MSC, the Mediterranean Shipping Company, seems to have become an important caller in Halifax. When their ships diverted to Halifax during the recent longshore strike in Montreal, it was only to be a temporary measure. Since the resolution of the labour issues, the ships have continued to call in Halifax, supposedly only to reduce draft inbound and to top up outbound from Montreal. However judging by the number of containers on trains and the length of stay for some of the ships, it is apparent that they are moving a lot more than just a few extra boxes.
Thursday, July 1, 2021
MSC Double Header
MSC Veronique arrived June 30 from Sines, Portugal and was still working cargo at PSA Halifax this morning. Late this afternoon it moved from Pier 42 to Pier 36 (where there are no container cranes) apparently in no rush to get to Montreal.
MSC Veronique is an ancient ship by today's standards. Built in 1989 by Maersk's own Odense shipyard in Denmark, as Mette Maersk (one time caller in Halifax) it became 2006: Maersk Merritt, 2007: MSC Sweden, 2010: Maersk Merritt and taking its current name in 2011.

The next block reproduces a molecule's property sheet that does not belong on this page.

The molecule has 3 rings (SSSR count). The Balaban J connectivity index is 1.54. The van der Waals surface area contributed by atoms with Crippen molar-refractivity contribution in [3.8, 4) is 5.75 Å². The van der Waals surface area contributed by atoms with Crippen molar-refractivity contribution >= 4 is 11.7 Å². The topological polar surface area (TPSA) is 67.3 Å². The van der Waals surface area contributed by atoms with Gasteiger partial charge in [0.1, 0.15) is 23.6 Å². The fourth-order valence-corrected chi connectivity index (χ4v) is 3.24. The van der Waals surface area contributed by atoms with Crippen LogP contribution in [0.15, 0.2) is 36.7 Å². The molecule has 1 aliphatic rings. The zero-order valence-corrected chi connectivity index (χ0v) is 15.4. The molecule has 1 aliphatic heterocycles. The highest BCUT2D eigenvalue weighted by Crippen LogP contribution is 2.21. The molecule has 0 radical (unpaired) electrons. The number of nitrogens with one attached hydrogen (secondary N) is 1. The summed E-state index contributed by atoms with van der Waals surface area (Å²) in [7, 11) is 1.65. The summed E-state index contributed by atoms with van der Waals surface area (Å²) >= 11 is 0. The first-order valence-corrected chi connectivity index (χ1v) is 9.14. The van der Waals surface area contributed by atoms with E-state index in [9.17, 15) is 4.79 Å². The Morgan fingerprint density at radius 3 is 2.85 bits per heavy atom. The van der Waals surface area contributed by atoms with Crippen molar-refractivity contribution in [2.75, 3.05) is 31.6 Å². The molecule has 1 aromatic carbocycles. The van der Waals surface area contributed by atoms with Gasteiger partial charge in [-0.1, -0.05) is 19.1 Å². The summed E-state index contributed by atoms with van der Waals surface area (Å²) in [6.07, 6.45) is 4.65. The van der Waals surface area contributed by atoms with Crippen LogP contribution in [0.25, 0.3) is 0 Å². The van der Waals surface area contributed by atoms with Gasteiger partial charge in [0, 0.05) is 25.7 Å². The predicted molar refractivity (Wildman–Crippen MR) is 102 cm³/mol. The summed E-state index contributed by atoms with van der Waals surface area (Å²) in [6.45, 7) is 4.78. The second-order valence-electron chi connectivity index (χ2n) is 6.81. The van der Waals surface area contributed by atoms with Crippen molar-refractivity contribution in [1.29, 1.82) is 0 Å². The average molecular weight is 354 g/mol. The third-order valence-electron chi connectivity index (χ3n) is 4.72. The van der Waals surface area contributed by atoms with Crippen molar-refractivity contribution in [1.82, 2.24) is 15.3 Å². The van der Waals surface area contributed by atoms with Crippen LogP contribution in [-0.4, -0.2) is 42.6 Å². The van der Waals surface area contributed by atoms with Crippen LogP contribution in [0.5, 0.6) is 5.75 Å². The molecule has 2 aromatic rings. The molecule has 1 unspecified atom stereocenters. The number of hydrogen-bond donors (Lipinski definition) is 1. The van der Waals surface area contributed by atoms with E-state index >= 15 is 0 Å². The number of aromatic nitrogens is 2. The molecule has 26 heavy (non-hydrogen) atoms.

It is due for a major survey in a year's time, which would normally mean a trip to the scrappers, but in light of current high demand for ships - no matter how reliable - it may well get a reprieve. The 52,191 gt, 60,900 dwt ship has a capacity of 4437 TEU including 500 reefers.
Also arriving today was MSC Mediterranean from Marsaxlokk, Malta. Another classic, but of slightly more recent vintage, it was built in 1995 by the Flensburger shipyard in Germany.
Starting life as the James Lykes it was renamed James in 1996 as the famous Lykes Lines was swallowed up in the CP Ships / Canada Maritime mergers that ended when CP was sold to HAPAG-Lloyd in 2005. The ship became CMA CGM Monet in 2000, Nautic II in 2002 and MSC